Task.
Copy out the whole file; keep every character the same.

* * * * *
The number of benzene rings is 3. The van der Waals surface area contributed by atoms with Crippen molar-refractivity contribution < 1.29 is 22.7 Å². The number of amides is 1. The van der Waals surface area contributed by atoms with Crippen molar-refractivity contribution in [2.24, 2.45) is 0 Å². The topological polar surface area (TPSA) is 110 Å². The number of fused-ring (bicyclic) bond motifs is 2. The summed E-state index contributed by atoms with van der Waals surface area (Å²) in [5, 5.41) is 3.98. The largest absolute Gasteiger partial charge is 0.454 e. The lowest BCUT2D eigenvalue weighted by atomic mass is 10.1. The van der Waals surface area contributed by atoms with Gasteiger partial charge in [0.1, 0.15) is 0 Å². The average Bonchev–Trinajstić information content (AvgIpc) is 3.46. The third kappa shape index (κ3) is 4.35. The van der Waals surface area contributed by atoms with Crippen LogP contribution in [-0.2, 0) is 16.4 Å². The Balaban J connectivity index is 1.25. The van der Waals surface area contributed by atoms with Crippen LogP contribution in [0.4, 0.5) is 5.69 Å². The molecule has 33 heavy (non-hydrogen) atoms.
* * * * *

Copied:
The number of benzene rings is 3. The van der Waals surface area contributed by atoms with Crippen molar-refractivity contribution < 1.29 is 22.7 Å². The number of amides is 1. The van der Waals surface area contributed by atoms with Crippen molar-refractivity contribution in [2.24, 2.45) is 0 Å². The topological polar surface area (TPSA) is 110 Å². The number of fused-ring (bicyclic) bond motifs is 2. The summed E-state index contributed by atoms with van der Waals surface area (Å²) in [5, 5.41) is 3.98. The largest absolute Gasteiger partial charge is 0.454 e. The lowest BCUT2D eigenvalue weighted by atomic mass is 10.1. The van der Waals surface area contributed by atoms with Gasteiger partial charge in [0.1, 0.15) is 0 Å². The average Bonchev–Trinajstić information content (AvgIpc) is 3.46. The third kappa shape index (κ3) is 4.35. The van der Waals surface area contributed by atoms with Crippen LogP contribution in [-0.2, 0) is 16.4 Å². The Balaban J connectivity index is 1.25. The van der Waals surface area contributed by atoms with Crippen LogP contribution in [0.4, 0.5) is 5.69 Å². The molecule has 33 heavy (non-hydrogen) atoms.